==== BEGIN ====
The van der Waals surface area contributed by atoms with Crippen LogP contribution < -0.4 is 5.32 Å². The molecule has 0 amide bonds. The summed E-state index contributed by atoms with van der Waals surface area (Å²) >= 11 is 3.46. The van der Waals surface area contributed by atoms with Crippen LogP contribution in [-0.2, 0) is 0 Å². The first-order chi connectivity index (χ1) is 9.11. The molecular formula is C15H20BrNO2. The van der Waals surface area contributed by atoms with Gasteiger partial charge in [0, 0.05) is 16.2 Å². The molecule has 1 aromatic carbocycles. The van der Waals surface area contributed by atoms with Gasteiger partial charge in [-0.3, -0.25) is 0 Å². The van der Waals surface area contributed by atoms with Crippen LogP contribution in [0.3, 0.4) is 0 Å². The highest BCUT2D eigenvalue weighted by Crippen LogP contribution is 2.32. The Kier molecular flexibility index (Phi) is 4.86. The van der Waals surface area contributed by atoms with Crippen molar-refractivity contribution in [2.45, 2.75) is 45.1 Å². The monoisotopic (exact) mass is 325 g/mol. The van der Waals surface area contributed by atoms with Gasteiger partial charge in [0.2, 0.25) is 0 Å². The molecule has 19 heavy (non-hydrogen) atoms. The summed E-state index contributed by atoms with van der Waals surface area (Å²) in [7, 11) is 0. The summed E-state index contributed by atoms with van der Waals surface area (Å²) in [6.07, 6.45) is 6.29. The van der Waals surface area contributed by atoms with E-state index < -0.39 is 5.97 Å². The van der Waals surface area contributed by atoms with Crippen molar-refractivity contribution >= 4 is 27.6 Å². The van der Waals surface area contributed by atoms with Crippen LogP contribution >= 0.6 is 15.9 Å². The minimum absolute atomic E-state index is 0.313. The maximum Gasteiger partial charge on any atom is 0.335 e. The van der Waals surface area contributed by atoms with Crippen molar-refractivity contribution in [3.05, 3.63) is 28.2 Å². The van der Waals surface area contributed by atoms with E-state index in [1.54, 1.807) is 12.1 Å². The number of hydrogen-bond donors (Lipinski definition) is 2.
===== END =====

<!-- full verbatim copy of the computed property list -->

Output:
The van der Waals surface area contributed by atoms with Crippen LogP contribution < -0.4 is 5.32 Å². The molecule has 0 amide bonds. The summed E-state index contributed by atoms with van der Waals surface area (Å²) >= 11 is 3.46. The van der Waals surface area contributed by atoms with Crippen LogP contribution in [-0.2, 0) is 0 Å². The first-order chi connectivity index (χ1) is 9.11. The molecular formula is C15H20BrNO2. The van der Waals surface area contributed by atoms with Gasteiger partial charge in [0, 0.05) is 16.2 Å². The molecule has 1 aromatic carbocycles. The van der Waals surface area contributed by atoms with Gasteiger partial charge in [-0.3, -0.25) is 0 Å². The van der Waals surface area contributed by atoms with Crippen LogP contribution in [0.3, 0.4) is 0 Å². The highest BCUT2D eigenvalue weighted by Crippen LogP contribution is 2.32. The Kier molecular flexibility index (Phi) is 4.86. The van der Waals surface area contributed by atoms with Crippen molar-refractivity contribution in [2.45, 2.75) is 45.1 Å². The monoisotopic (exact) mass is 325 g/mol. The van der Waals surface area contributed by atoms with Gasteiger partial charge in [0.2, 0.25) is 0 Å². The molecule has 19 heavy (non-hydrogen) atoms. The summed E-state index contributed by atoms with van der Waals surface area (Å²) in [7, 11) is 0. The summed E-state index contributed by atoms with van der Waals surface area (Å²) in [6.07, 6.45) is 6.29. The van der Waals surface area contributed by atoms with E-state index < -0.39 is 5.97 Å². The van der Waals surface area contributed by atoms with Crippen molar-refractivity contribution >= 4 is 27.6 Å². The van der Waals surface area contributed by atoms with Crippen LogP contribution >= 0.6 is 15.9 Å². The minimum absolute atomic E-state index is 0.313. The maximum Gasteiger partial charge on any atom is 0.335 e. The van der Waals surface area contributed by atoms with Crippen molar-refractivity contribution in [3.05, 3.63) is 28.2 Å². The van der Waals surface area contributed by atoms with E-state index in [1.54, 1.807) is 12.1 Å². The number of hydrogen-bond donors (Lipinski definition) is 2.